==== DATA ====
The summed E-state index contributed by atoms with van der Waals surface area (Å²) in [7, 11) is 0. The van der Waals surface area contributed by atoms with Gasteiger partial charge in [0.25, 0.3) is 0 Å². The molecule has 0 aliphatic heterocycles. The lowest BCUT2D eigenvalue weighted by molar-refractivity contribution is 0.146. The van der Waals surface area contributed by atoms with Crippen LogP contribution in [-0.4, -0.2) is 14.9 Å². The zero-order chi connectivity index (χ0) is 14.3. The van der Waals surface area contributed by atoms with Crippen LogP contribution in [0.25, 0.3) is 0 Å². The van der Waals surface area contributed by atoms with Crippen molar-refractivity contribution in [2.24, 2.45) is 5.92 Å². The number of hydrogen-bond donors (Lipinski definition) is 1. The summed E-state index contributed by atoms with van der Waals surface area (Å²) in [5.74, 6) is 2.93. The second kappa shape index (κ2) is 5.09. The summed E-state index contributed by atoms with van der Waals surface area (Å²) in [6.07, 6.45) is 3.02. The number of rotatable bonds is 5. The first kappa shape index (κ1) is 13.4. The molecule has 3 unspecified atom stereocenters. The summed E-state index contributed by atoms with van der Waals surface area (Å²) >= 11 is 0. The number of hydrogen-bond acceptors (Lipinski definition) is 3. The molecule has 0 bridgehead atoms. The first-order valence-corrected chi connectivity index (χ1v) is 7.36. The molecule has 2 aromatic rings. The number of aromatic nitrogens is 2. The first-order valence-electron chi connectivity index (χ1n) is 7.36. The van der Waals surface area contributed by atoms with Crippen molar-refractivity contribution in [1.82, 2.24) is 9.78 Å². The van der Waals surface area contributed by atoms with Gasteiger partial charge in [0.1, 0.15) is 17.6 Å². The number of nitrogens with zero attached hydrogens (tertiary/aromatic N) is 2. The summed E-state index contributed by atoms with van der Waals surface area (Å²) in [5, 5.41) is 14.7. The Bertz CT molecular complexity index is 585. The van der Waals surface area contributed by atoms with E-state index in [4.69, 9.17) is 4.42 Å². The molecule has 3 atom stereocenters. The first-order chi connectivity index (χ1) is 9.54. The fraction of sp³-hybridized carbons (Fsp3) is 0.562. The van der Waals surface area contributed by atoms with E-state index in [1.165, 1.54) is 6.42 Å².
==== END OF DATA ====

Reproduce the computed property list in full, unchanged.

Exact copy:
The summed E-state index contributed by atoms with van der Waals surface area (Å²) in [7, 11) is 0. The van der Waals surface area contributed by atoms with Gasteiger partial charge in [0.25, 0.3) is 0 Å². The molecule has 0 aliphatic heterocycles. The lowest BCUT2D eigenvalue weighted by molar-refractivity contribution is 0.146. The van der Waals surface area contributed by atoms with Crippen LogP contribution in [-0.4, -0.2) is 14.9 Å². The zero-order chi connectivity index (χ0) is 14.3. The van der Waals surface area contributed by atoms with Crippen LogP contribution in [0.25, 0.3) is 0 Å². The van der Waals surface area contributed by atoms with Crippen molar-refractivity contribution in [2.24, 2.45) is 5.92 Å². The number of hydrogen-bond donors (Lipinski definition) is 1. The summed E-state index contributed by atoms with van der Waals surface area (Å²) in [5.74, 6) is 2.93. The second kappa shape index (κ2) is 5.09. The summed E-state index contributed by atoms with van der Waals surface area (Å²) in [6.07, 6.45) is 3.02. The number of rotatable bonds is 5. The first kappa shape index (κ1) is 13.4. The molecule has 3 unspecified atom stereocenters. The summed E-state index contributed by atoms with van der Waals surface area (Å²) >= 11 is 0. The number of hydrogen-bond acceptors (Lipinski definition) is 3. The molecule has 0 bridgehead atoms. The first-order valence-corrected chi connectivity index (χ1v) is 7.36. The molecule has 2 aromatic rings. The number of aromatic nitrogens is 2. The first-order valence-electron chi connectivity index (χ1n) is 7.36. The van der Waals surface area contributed by atoms with Crippen molar-refractivity contribution in [1.82, 2.24) is 9.78 Å². The van der Waals surface area contributed by atoms with Gasteiger partial charge in [0.1, 0.15) is 17.6 Å². The number of nitrogens with zero attached hydrogens (tertiary/aromatic N) is 2. The summed E-state index contributed by atoms with van der Waals surface area (Å²) in [5, 5.41) is 14.7. The Bertz CT molecular complexity index is 585. The van der Waals surface area contributed by atoms with E-state index in [4.69, 9.17) is 4.42 Å². The molecule has 3 atom stereocenters. The first-order chi connectivity index (χ1) is 9.54. The fraction of sp³-hybridized carbons (Fsp3) is 0.562. The van der Waals surface area contributed by atoms with E-state index in [1.165, 1.54) is 6.42 Å².